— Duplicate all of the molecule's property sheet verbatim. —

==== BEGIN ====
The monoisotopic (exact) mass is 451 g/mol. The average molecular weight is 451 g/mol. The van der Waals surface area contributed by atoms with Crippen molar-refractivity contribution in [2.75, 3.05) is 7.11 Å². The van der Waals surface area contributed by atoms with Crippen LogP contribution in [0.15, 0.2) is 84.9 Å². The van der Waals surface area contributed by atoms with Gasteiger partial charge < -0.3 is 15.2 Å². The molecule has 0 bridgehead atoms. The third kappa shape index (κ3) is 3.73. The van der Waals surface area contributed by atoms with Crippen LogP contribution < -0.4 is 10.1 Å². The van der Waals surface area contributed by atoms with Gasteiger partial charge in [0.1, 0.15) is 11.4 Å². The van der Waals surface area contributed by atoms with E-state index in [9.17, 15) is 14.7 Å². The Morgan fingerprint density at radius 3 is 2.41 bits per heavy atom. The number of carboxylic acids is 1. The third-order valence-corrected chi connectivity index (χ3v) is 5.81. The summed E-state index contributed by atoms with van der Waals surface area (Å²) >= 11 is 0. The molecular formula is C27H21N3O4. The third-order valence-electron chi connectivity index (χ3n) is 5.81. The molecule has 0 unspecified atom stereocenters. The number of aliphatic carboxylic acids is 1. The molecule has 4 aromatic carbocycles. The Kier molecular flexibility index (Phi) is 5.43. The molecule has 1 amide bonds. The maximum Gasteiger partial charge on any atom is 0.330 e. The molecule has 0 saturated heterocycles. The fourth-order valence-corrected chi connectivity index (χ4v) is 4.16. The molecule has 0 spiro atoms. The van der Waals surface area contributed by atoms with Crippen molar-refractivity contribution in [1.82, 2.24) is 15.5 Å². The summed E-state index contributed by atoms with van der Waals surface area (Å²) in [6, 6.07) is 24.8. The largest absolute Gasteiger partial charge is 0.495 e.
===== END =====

The monoisotopic (exact) mass is 451 g/mol. The average molecular weight is 451 g/mol. The van der Waals surface area contributed by atoms with Crippen molar-refractivity contribution in [2.75, 3.05) is 7.11 Å². The van der Waals surface area contributed by atoms with Crippen LogP contribution in [0.15, 0.2) is 84.9 Å². The van der Waals surface area contributed by atoms with Gasteiger partial charge < -0.3 is 15.2 Å². The molecule has 0 bridgehead atoms. The third kappa shape index (κ3) is 3.73. The van der Waals surface area contributed by atoms with Crippen LogP contribution < -0.4 is 10.1 Å². The van der Waals surface area contributed by atoms with Gasteiger partial charge in [0.1, 0.15) is 11.4 Å². The van der Waals surface area contributed by atoms with E-state index in [9.17, 15) is 14.7 Å². The Morgan fingerprint density at radius 3 is 2.41 bits per heavy atom. The number of carboxylic acids is 1. The third-order valence-corrected chi connectivity index (χ3v) is 5.81. The summed E-state index contributed by atoms with van der Waals surface area (Å²) >= 11 is 0. The molecular formula is C27H21N3O4. The third-order valence-electron chi connectivity index (χ3n) is 5.81. The molecule has 0 unspecified atom stereocenters. The number of aliphatic carboxylic acids is 1. The molecule has 4 aromatic carbocycles. The Kier molecular flexibility index (Phi) is 5.43. The molecule has 1 amide bonds. The maximum Gasteiger partial charge on any atom is 0.330 e. The molecule has 0 saturated heterocycles. The fourth-order valence-corrected chi connectivity index (χ4v) is 4.16. The molecule has 0 spiro atoms. The van der Waals surface area contributed by atoms with Crippen molar-refractivity contribution in [1.82, 2.24) is 15.5 Å². The summed E-state index contributed by atoms with van der Waals surface area (Å²) in [6, 6.07) is 24.8. The largest absolute Gasteiger partial charge is 0.495 e.